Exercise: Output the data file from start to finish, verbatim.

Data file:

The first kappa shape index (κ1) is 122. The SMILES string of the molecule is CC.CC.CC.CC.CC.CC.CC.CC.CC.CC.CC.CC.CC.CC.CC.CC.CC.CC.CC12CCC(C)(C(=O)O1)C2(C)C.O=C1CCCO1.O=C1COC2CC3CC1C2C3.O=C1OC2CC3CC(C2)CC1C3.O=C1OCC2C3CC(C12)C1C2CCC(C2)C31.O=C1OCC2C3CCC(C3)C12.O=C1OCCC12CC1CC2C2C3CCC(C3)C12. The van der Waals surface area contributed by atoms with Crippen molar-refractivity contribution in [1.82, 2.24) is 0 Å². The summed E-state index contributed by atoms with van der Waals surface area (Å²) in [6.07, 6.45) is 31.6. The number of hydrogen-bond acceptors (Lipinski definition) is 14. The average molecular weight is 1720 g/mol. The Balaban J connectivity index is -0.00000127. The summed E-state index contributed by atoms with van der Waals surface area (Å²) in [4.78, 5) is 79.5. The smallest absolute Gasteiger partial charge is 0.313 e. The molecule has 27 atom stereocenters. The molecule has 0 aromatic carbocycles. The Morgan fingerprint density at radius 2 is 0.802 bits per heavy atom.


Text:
The first kappa shape index (κ1) is 122. The SMILES string of the molecule is CC.CC.CC.CC.CC.CC.CC.CC.CC.CC.CC.CC.CC.CC.CC.CC.CC.CC.CC12CCC(C)(C(=O)O1)C2(C)C.O=C1CCCO1.O=C1COC2CC3CC1C2C3.O=C1OC2CC3CC(C2)CC1C3.O=C1OCC2C3CC(C12)C1C2CCC(C2)C31.O=C1OCC2C3CCC(C3)C12.O=C1OCCC12CC1CC2C2C3CCC(C3)C12. The van der Waals surface area contributed by atoms with Crippen molar-refractivity contribution in [1.82, 2.24) is 0 Å². The summed E-state index contributed by atoms with van der Waals surface area (Å²) in [6.07, 6.45) is 31.6. The number of hydrogen-bond acceptors (Lipinski definition) is 14. The average molecular weight is 1720 g/mol. The Balaban J connectivity index is -0.00000127. The summed E-state index contributed by atoms with van der Waals surface area (Å²) in [4.78, 5) is 79.5. The smallest absolute Gasteiger partial charge is 0.313 e. The molecule has 27 atom stereocenters. The molecule has 0 aromatic carbocycles. The Morgan fingerprint density at radius 2 is 0.802 bits per heavy atom.